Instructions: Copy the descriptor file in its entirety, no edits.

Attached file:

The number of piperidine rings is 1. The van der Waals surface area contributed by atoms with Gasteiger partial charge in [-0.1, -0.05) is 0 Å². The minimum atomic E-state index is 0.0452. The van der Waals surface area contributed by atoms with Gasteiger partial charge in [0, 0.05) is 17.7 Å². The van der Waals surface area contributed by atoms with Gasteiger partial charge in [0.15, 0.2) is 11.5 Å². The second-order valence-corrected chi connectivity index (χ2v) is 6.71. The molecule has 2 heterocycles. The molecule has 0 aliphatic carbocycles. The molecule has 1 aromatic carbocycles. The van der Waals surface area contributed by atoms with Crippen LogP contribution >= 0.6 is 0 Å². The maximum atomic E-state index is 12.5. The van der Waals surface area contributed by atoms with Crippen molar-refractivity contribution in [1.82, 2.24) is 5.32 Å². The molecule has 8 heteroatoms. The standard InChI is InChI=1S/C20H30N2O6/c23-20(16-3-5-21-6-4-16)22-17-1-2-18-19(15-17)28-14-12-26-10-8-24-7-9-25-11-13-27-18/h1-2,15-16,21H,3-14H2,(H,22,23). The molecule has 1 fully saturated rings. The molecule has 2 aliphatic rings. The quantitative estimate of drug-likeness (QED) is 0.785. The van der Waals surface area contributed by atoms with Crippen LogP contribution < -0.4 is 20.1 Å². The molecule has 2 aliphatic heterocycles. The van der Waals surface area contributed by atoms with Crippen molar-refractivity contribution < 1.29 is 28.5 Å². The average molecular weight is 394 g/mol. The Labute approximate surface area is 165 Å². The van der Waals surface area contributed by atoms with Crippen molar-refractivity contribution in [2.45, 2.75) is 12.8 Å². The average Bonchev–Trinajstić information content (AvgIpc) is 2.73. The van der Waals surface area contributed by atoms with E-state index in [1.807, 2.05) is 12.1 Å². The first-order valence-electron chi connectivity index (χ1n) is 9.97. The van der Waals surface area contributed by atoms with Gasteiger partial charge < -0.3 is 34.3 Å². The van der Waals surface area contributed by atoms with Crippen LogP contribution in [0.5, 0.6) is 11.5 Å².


The number of piperidine rings is 1. The van der Waals surface area contributed by atoms with Gasteiger partial charge in [-0.1, -0.05) is 0 Å². The minimum atomic E-state index is 0.0452. The van der Waals surface area contributed by atoms with Gasteiger partial charge in [0, 0.05) is 17.7 Å². The van der Waals surface area contributed by atoms with Gasteiger partial charge in [0.15, 0.2) is 11.5 Å². The second-order valence-corrected chi connectivity index (χ2v) is 6.71. The molecule has 2 heterocycles. The molecule has 0 aliphatic carbocycles. The molecule has 1 aromatic carbocycles. The van der Waals surface area contributed by atoms with Crippen LogP contribution >= 0.6 is 0 Å². The maximum atomic E-state index is 12.5. The van der Waals surface area contributed by atoms with Crippen molar-refractivity contribution in [1.82, 2.24) is 5.32 Å². The molecule has 8 heteroatoms. The standard InChI is InChI=1S/C20H30N2O6/c23-20(16-3-5-21-6-4-16)22-17-1-2-18-19(15-17)28-14-12-26-10-8-24-7-9-25-11-13-27-18/h1-2,15-16,21H,3-14H2,(H,22,23). The molecule has 1 fully saturated rings. The molecule has 2 aliphatic rings. The quantitative estimate of drug-likeness (QED) is 0.785. The van der Waals surface area contributed by atoms with Crippen LogP contribution < -0.4 is 20.1 Å². The molecule has 2 aliphatic heterocycles. The van der Waals surface area contributed by atoms with Crippen molar-refractivity contribution < 1.29 is 28.5 Å². The average molecular weight is 394 g/mol. The Labute approximate surface area is 165 Å². The van der Waals surface area contributed by atoms with Crippen molar-refractivity contribution in [2.45, 2.75) is 12.8 Å². The average Bonchev–Trinajstić information content (AvgIpc) is 2.73. The van der Waals surface area contributed by atoms with E-state index in [1.807, 2.05) is 12.1 Å². The first-order valence-electron chi connectivity index (χ1n) is 9.97. The van der Waals surface area contributed by atoms with Gasteiger partial charge < -0.3 is 34.3 Å². The van der Waals surface area contributed by atoms with Crippen LogP contribution in [0.5, 0.6) is 11.5 Å².